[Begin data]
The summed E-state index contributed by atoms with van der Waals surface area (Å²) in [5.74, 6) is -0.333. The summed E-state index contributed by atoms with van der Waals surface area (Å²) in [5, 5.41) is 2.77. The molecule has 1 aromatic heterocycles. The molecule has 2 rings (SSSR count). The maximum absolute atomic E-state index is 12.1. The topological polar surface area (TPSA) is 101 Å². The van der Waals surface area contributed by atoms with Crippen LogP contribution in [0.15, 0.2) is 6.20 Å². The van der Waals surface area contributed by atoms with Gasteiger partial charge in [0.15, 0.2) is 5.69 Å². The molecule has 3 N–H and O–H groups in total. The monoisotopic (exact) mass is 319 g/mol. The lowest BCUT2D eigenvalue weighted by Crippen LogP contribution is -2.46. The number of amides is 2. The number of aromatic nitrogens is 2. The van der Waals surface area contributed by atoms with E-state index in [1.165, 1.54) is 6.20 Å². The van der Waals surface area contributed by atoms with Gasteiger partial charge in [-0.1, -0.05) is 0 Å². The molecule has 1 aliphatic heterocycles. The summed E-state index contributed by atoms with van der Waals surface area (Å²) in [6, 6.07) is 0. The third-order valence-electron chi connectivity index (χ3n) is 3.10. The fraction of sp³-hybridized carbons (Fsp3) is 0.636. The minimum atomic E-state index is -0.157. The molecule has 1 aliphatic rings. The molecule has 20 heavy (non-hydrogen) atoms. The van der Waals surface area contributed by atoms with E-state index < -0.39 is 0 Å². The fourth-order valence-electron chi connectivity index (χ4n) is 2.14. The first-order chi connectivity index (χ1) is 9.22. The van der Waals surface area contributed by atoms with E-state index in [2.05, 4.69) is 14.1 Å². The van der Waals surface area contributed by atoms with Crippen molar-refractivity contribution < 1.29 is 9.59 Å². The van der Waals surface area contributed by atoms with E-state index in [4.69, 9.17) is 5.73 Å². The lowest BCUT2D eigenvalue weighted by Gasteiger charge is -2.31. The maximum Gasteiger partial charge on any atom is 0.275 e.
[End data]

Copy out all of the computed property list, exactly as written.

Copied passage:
The summed E-state index contributed by atoms with van der Waals surface area (Å²) in [5.74, 6) is -0.333. The summed E-state index contributed by atoms with van der Waals surface area (Å²) in [5, 5.41) is 2.77. The molecule has 1 aromatic heterocycles. The molecule has 2 rings (SSSR count). The maximum absolute atomic E-state index is 12.1. The topological polar surface area (TPSA) is 101 Å². The van der Waals surface area contributed by atoms with Crippen LogP contribution in [0.15, 0.2) is 6.20 Å². The van der Waals surface area contributed by atoms with Gasteiger partial charge in [0.15, 0.2) is 5.69 Å². The molecule has 3 N–H and O–H groups in total. The monoisotopic (exact) mass is 319 g/mol. The lowest BCUT2D eigenvalue weighted by Crippen LogP contribution is -2.46. The number of amides is 2. The number of aromatic nitrogens is 2. The van der Waals surface area contributed by atoms with E-state index in [1.165, 1.54) is 6.20 Å². The van der Waals surface area contributed by atoms with Gasteiger partial charge in [-0.1, -0.05) is 0 Å². The molecule has 1 aliphatic heterocycles. The summed E-state index contributed by atoms with van der Waals surface area (Å²) in [6, 6.07) is 0. The third-order valence-electron chi connectivity index (χ3n) is 3.10. The fraction of sp³-hybridized carbons (Fsp3) is 0.636. The minimum atomic E-state index is -0.157. The molecule has 1 aliphatic rings. The molecule has 20 heavy (non-hydrogen) atoms. The van der Waals surface area contributed by atoms with E-state index < -0.39 is 0 Å². The fourth-order valence-electron chi connectivity index (χ4n) is 2.14. The first-order chi connectivity index (χ1) is 9.22. The van der Waals surface area contributed by atoms with E-state index in [2.05, 4.69) is 14.1 Å². The van der Waals surface area contributed by atoms with Crippen molar-refractivity contribution < 1.29 is 9.59 Å². The van der Waals surface area contributed by atoms with E-state index in [4.69, 9.17) is 5.73 Å². The lowest BCUT2D eigenvalue weighted by Gasteiger charge is -2.31. The maximum Gasteiger partial charge on any atom is 0.275 e.